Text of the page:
Looking to make your material processing business greener, leaner and more efficient?
Adding fluid bed exhaust recycling (also known as air recirculation) to a new or older model drying system can be an effective way to achieve those goals and add revenue to your bottom line. In some cases, material processors stand to save as much as 50% on energy costs, in addition to improving environmental air quality.
Of course, several factors will determine the actual benefits you stand to gain from reusing previously heated air. With this in mind, here are five key questions you can ask to evaluate whether your application is a good fit for taking the next step.
What type of material are you drying?
While almost any material can benefit from a fluid bed equipped with an exhaust recycling system, there are a few material characteristics that may make your application more ideal than others.
Material with large particle sizes and bound moisture content (moisture that does not escape as easily as more porous substances) are good candidates for air recirculation. That is because they reduce drying efficiency and require more gas, electricity or steam to reach the desired dry state. A few examples where fluid bed exhaust recycling would have a significant impact on energy consumption include:
- Building materials
- Pharmaceutical formulations
- Hygroscopic substances
What temperature range do you use to dry the material?
In most circumstances, 150°F (66°C) is a good rule of thumb for deciding whether air recirculation makes sense.
At this temperature, there is usually enough heat energy available in the exhaust air to make recirculation viable for offsetting energy costs.
While this benchmark is a good starting point for consideration, the specific temperature range can vary depending on the material being processed, drying objectives and the design of the fluid bed system.
What other material processing goals do you expect to achieve?
While lowering energy costs is one obvious goal, exhaust air recycling systems can also improve environmental conditions. In one case in particular, we had a customer reach out to us for help resolving unwanted odors that resulted from the drying of insect larvae. By introducing the air exhaust recycling system into their process, we were able to alleviate the smell and lower energy costs.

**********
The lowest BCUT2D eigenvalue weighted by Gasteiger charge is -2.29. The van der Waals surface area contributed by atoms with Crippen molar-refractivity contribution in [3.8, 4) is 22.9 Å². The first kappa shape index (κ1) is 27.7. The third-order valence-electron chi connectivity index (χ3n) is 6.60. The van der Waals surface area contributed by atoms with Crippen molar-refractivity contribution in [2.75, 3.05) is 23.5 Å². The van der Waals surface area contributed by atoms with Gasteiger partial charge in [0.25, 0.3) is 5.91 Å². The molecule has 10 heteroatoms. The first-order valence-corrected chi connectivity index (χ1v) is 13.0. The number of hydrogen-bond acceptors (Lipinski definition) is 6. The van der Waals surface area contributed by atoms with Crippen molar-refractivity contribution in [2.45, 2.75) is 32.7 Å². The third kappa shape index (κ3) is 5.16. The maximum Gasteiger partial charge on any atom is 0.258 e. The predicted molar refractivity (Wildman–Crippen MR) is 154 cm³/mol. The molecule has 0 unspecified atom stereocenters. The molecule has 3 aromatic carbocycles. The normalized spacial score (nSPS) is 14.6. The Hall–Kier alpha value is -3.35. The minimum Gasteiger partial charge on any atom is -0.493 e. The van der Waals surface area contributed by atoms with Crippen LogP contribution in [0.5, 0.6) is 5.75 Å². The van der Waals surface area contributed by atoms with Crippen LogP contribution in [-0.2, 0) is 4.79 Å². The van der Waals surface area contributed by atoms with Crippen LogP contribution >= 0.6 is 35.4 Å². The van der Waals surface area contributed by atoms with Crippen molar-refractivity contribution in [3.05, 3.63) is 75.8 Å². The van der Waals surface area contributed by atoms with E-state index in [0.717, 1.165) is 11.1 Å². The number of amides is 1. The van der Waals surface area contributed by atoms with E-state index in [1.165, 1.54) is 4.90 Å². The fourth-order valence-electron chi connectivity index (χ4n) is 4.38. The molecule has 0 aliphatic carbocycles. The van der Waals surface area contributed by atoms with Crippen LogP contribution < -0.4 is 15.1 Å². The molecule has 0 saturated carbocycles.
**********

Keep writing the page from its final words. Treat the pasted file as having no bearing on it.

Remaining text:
In other cases, customers have benefited from exhaust recycling by lowering emissions of air pollutants. This includes complying with Environmental Protection Agency regulations and eliminating the need to pay and apply for air quality permits.
How quickly would the recycling system pay for itself?
In many cases, fluid bed air recirculation systems have the potential to offer relatively quick payback periods. Depending on the specific use case, material processors can anticipate achieving payback on their investment in 12-24 months.
To get a more accurate calculation, you should reach out to a knowledgeable material process expert to discuss your specific requirements and inquire about testing your application for a quality analysis. Some manufacturers, such as Kason, offer the ability to test your application for free prior to purchase.
How much heated air can or should be repurposed?
One other question that you may be thinking is how much heated air can be repurposed. To those unfamiliar with the science behind fluid bed drying systems, 100% may be preferred. However, in most cases, 50% is optimal.
While recirculating usable air is an energy-efficient approach, it can result in increased moisture content. By introducing fresh air into the system, which is the case for partial fluid bed exhaust recycling, it is easier to control the temperature within the fluid bed and remove excess moisture. By doing this, it helps prevent product quality issues.
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